Family Nordic Art-Venture

Hygge

Traditional small paper hearts from Denmark

This weekend, the Phillips is hosting a Nordic Wonderland family program in collaboration with the embassies of Denmark, Finland, Iceland, Norway, and Sweden. To help us get ready for the celebration, we asked staff to share important Nordic winter traditions from their countries.   

“Hygge” in Denmark

In Denmark, wintertime is about bringing light and warmth into your homes and being with the ones you love. The Danish word for this is “hygge.”  One very popular activity for Danes in December is creating small paper hearts to hang around homes to contribute to a cozy atmosphere—“hygge.”

Jette Renneberg Elkjær, Cultural Attaché, Embassy of Denmark

 

 

Gígjökull, an outlet glacier extending from Eyjafjallajökull, Iceland. Photo: Andreas Tille via http://commons.wikimedia.org/

Gígjökull, an outlet glacier extending from Eyjafjallajökull, Iceland. Photo: Andreas Tille via http://commons.wikimedia.org/

 

The Old Calendar in Iceland

The vikings that settled Iceland more than a thousand years ago faced life in a difficult and challenging natural environment. This was particularly true in winter as this was long before houses had central heating or Icelanders learned to tap the warmth of the Earth’s core for heating and energy. The old Icelandic calendar was therefore based around the solstices and equinoxes that celebrated the times when the day started to grow longer and the darkest Winter was ending. Each of the twelve months was 30 days long with an additional four day period in summer known as Sumarauki or “summer-addition,” a welcome way to mark the brightest and warmest part of the year. Currently we are in the month of Ýlir or “howler” which is fitting for the windy and dark winter months in the North Atlantic.

Erlingur Erlingsson, Deputy Chief of Mission, Embassy of Iceland

 

Cross-country Skiing in Norway. Photo: Lars Verket/MFA.

Cross-country Skiing in Norway. Photo: Lars Verket/MFA.

 

Cross-Country Skiing in Norway
Out of countless winter traditions, cross-country skiing might be the most beloved of all in Norway. This popular activity can be describes as travel on skis over snow-covered terrain by self-locomotion, either by striding forward or by a skating motion, aided by arms pushing ski poles against the snow. In contrast to downhill skiing, cross-country skiing usually takes place over plains and landscapes with both ascents and descents along the way.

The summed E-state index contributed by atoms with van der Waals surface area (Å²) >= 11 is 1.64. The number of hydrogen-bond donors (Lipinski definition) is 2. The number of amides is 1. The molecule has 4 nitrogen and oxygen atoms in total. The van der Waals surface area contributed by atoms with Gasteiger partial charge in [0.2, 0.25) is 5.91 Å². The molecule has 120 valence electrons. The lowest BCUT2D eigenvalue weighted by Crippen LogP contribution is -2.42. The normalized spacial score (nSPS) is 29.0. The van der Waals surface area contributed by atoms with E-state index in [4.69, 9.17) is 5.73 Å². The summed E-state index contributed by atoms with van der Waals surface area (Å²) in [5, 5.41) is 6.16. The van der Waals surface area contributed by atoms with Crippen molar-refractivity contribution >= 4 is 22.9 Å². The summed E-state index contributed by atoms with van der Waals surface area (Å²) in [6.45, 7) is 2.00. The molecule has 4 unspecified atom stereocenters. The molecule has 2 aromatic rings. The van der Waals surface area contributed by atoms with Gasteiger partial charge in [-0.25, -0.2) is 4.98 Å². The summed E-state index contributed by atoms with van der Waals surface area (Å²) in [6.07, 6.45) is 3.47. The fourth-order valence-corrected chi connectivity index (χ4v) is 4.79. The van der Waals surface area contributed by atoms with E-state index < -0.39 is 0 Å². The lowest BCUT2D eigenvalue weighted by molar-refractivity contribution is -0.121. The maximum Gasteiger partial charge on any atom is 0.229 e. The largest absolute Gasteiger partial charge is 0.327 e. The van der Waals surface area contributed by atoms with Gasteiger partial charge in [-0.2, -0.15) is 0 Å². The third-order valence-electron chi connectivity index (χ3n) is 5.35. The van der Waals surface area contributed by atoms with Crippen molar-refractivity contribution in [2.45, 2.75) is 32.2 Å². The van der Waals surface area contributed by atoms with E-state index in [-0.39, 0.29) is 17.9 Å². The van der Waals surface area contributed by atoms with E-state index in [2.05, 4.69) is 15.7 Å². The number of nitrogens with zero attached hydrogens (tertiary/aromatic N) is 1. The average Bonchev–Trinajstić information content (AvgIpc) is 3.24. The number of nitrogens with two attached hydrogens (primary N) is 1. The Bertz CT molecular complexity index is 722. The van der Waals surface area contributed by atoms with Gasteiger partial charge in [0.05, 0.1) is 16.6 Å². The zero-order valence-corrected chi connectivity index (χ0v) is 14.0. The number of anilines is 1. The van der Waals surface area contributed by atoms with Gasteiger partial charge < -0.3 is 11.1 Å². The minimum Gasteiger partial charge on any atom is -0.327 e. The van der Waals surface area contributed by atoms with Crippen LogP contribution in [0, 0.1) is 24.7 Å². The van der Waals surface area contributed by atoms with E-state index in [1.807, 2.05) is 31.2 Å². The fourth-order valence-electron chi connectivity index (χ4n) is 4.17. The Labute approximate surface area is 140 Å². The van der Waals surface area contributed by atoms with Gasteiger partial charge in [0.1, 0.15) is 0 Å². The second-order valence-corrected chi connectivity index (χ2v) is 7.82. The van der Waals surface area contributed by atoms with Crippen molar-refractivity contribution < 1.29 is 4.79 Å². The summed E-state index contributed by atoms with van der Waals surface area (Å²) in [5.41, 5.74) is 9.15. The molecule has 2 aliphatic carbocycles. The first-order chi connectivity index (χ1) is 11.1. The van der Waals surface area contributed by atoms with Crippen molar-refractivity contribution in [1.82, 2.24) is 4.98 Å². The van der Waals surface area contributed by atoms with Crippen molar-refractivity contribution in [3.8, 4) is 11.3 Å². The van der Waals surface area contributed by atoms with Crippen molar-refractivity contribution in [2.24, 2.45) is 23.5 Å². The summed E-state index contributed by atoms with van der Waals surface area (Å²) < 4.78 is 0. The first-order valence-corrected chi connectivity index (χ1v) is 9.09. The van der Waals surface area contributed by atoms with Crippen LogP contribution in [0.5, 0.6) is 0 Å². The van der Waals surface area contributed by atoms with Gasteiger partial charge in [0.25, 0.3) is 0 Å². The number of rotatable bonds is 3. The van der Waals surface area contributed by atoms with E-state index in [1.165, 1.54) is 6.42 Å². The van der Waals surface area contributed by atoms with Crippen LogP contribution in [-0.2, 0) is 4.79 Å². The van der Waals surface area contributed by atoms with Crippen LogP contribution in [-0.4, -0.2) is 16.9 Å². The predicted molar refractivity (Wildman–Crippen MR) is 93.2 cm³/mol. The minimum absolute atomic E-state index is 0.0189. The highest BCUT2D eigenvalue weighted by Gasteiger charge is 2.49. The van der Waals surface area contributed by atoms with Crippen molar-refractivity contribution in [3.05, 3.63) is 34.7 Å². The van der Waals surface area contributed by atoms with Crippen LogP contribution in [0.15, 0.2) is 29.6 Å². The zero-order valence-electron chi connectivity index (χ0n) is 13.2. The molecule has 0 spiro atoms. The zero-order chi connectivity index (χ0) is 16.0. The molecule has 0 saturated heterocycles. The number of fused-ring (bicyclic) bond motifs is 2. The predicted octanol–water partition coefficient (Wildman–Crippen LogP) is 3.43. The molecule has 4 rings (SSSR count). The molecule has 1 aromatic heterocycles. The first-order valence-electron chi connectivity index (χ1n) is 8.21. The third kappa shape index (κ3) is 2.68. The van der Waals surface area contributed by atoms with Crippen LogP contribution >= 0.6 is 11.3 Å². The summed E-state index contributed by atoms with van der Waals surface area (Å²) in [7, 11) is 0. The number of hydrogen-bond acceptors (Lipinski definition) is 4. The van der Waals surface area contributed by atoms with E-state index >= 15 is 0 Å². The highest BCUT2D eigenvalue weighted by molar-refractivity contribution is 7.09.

Cross-country skiing first started as a means of transportation almost five millennia ago in Scandinavia. Today, most Norwegians cross-country ski for recreation and fun, and many enjoy it as a competitive sport as well.

Almost as soon as the first snow falls, you will find skiers of all ages in forests, mountains, and open fields enjoying the snow covered landscapes. Cross-country skiing is a very popular family activity, and it is not unusual for children to go on school trips to ski. What many look forward to the most when cross-country skiing, however, is reaching one of the many cabins along the trails serving Norwegian waffles and hot chocolate to weary skiers in need of rest.

Silje R. Morsman, Student Trainee, Royal Norwegian Embassy

A Little Sun and a Whole Lot of Light

What would you do with your very own little sun? Danish-Icelandic artist Olafur Eliasson and engineer Frederik Ottesen created this solar-powered LED lamp in an effort to get affordable and reliable light to areas across the globe without electricity. Five hours of charging yields three hours of bright light. Learn more at Phillips after 5 on Feb. 6, where we’ll be screening a short film on the Little Sun Project, and join in on some Twitter trivia for a chance to win one!

The February Phillips after 5 celebrates all things light with the Nordic embassies, from innovative Nordic lamp design to gallery talks on how artists use light in their work to an aurora borealis-inspired light show outside of the museum and in the Music Room. Follow the Phillips on Twitter that evening and answer #NordicLights trivia questions for a chance to win one of five Little Sun lamps (and other fun prizes).